NZDF General discussion thread

Rob c

Well-Known Member
They should, but an interesting question is whether they will.

Over the last several months I've read a number of articles talking about how businesses in some countries are ramping up ties with China (despite the fact they're not super-pro Beijing).

It's quite possible NZ companies will be smarter than that, but it's always illuminating how short-termist some people can be, always looking for the easy money rather than making hard choices.
I have my doubts as to whether a lot of companies will follow this advice as in the modern world too many companies are controlled by the "Bean Counters " who tend to concentrate only on the next balance sheet.
 

ngatimozart

Super Moderator
Staff member
Verified Defense Pro
They should, but an interesting question is whether they will.

Over the last several months I've read a number of articles talking about how businesses in some countries are ramping up ties with China (despite the fact they're not super-pro Beijing).

It's quite possible NZ companies will be smarter than that, but it's always illuminating how short-termist some people can be, always looking for the easy money rather than making hard choices.
Yep, some are slower on the uptake than others. There was an oped in one media outlet yesterday by a dairy farmer warning the government about upsetting the PRC because we are only a small country and cannot afford to upset them. I thought it was rather narrow minded and short sighted to say the least. Generally I am quite pro farming although I disdain dairy farming, but this oped was to pithy. My disdain towards cow cockies (dairy & beef farming) is due to my being involved in sheep farming when I grew up. It's a Kiwi thing.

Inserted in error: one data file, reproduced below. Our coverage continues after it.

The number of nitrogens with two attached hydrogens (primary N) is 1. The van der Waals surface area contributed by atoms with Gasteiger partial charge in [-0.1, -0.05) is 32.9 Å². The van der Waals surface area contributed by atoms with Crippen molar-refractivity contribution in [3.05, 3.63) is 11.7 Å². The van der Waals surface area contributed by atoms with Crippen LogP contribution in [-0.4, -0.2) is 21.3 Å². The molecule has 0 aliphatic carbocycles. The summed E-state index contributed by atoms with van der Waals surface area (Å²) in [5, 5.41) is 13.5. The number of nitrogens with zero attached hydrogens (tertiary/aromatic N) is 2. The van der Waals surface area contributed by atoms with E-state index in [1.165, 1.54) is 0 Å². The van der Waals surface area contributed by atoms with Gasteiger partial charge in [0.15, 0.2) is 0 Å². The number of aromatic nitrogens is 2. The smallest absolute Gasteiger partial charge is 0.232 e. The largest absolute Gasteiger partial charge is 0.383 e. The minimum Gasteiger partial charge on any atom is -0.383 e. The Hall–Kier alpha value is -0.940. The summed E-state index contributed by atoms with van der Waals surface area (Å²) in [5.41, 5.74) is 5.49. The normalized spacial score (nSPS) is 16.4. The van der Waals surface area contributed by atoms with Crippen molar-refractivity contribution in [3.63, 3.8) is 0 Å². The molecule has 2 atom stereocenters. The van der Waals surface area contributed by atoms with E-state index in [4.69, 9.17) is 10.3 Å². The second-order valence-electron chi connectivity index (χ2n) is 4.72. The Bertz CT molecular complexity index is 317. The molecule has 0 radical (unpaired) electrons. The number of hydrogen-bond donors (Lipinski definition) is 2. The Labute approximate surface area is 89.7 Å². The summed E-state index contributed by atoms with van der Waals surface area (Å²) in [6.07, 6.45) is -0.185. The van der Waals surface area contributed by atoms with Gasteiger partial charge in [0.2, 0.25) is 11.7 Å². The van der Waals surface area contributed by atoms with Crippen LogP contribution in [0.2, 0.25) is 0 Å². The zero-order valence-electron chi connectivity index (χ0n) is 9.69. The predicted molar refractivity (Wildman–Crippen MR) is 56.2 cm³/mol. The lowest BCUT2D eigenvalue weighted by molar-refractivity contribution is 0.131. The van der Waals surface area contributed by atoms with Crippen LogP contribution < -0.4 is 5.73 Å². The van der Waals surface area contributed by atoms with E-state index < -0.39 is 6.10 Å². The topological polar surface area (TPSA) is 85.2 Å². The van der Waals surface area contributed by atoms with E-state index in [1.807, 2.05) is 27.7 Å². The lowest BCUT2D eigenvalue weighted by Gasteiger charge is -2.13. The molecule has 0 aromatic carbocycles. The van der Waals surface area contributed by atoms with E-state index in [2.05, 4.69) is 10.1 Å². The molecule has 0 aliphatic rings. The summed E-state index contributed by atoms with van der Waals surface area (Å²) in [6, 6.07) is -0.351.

Xthenaki

Active Member
I also read the article yesterday and thought what a biased and selfish take. When I am down south often go to the stock sales at either Canterbury Park or later in the week at Colgate.
 

Depot Dog

Active Member
My wife worked for a wine distribution company. She doesn't any more. The China ban hit the Australian wine industry for six. So many wineries were after the easy buck and selling to China. Our China ban was a surprise. Atleast the Kiwi's are getting a government warning. My advise is take heed of this warning and diverisfy